Looking for Clarity from the IRS Regarding Foreign Activities? Be Careful What You Wish For!

If you own a foreign entity or joint venture, you’re likely familiar with the associated IRS reporting requirements (if not, contact your tax advisor IMMEDIATELY!).

It was about 10 years ago that the IRS started enforcing required reporting for controlled foreign entities. The passing of the TCJA in 2017, meanwhile, resulted in significant changes in the taxation of foreign investments, and the IRS is now catching up with expanded reporting requirements.

Over the years, I’d often thought how helpful it would be to have tracking schedules for Forms 5471, 8865 and foreign tax credit forms. Well, wish granted! For 2020 reporting, the IRS created several new schedules for Form 5471. The current form can now be more than 20 pages of separate schedules and information. Draft forms for foreign partnerships were also released to provide guidance on how to report items on international relevance. These new schedules, K-2 and K-3, are 20 and 22 pages long, respectively. So, thanks.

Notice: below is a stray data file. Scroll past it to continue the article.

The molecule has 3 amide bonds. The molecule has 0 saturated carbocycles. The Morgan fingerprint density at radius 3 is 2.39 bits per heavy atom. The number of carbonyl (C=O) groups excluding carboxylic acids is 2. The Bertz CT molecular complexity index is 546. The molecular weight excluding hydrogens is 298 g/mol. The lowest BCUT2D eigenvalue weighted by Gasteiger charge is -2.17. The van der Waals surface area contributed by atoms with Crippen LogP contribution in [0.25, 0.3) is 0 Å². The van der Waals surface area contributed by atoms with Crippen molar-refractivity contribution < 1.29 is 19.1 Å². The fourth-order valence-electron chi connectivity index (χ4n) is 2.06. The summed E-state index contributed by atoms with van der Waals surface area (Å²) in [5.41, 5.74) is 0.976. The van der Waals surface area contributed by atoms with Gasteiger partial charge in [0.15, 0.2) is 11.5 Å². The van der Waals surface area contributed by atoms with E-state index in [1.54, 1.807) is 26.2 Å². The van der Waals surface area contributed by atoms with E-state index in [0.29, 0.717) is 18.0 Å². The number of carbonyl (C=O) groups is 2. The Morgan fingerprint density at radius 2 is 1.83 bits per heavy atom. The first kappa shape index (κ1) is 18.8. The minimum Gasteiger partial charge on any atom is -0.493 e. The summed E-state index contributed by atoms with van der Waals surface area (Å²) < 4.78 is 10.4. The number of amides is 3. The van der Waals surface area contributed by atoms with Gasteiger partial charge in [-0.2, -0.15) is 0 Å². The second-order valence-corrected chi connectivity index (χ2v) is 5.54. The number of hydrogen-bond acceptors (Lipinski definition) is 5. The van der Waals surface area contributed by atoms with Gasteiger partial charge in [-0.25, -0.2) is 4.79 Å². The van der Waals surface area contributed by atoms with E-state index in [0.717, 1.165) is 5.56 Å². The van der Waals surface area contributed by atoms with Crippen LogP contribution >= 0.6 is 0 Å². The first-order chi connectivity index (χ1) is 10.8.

Foreign-owned companies aren’t spared from information reporting, and the IRS has also expanded the definition of reportable transactions for foreign-owned entities (Form 5472) to include all monetary, nonmonetary and less-than-full consideration transactions between the U.S. entity and the related foreign corporation. 

What does this all mean? That reporting is not the end of the story. The burden on U.S. taxpayers with foreign operations and investments continues to increase, and enforcement actions are sure to follow. Undoubtedly the IRS will use the information provided in future tax audits in determining potential areas of abuse. Because penalties for noncompliance are high, a thorough understanding of the reporting requirements and timely compliance is crucial. Be sure to contact your Schneider Downs tax advisor if you have any questions.

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Material discussed is meant for informational purposes only, and it is not to be construed as investment, tax, or legal advice. Please note that individual situations can vary. Therefore, this information should be relied upon when coordinated with individual professional advice.

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